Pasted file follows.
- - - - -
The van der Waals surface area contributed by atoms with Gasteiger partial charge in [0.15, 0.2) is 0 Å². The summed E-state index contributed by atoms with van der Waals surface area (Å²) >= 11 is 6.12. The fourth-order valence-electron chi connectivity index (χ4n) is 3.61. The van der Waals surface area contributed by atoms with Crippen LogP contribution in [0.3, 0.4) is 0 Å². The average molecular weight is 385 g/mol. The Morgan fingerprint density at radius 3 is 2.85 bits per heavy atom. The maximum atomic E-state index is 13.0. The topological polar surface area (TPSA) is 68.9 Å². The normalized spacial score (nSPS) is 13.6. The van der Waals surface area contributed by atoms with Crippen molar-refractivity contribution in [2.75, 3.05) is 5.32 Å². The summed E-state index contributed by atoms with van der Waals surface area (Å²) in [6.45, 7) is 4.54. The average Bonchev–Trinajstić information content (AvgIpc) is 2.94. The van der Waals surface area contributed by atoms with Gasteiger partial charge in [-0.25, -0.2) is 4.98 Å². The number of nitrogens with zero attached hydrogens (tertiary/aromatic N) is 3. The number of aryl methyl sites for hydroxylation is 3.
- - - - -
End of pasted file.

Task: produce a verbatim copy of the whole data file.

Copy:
The van der Waals surface area contributed by atoms with Gasteiger partial charge in [0.15, 0.2) is 0 Å². The summed E-state index contributed by atoms with van der Waals surface area (Å²) >= 11 is 6.12. The fourth-order valence-electron chi connectivity index (χ4n) is 3.61. The van der Waals surface area contributed by atoms with Crippen LogP contribution in [0.3, 0.4) is 0 Å². The average molecular weight is 385 g/mol. The Morgan fingerprint density at radius 3 is 2.85 bits per heavy atom. The maximum atomic E-state index is 13.0. The topological polar surface area (TPSA) is 68.9 Å². The normalized spacial score (nSPS) is 13.6. The van der Waals surface area contributed by atoms with Crippen molar-refractivity contribution in [2.75, 3.05) is 5.32 Å². The summed E-state index contributed by atoms with van der Waals surface area (Å²) in [6.45, 7) is 4.54. The average Bonchev–Trinajstić information content (AvgIpc) is 2.94. The van der Waals surface area contributed by atoms with Gasteiger partial charge in [-0.25, -0.2) is 4.98 Å². The number of nitrogens with zero attached hydrogens (tertiary/aromatic N) is 3. The number of aryl methyl sites for hydroxylation is 3.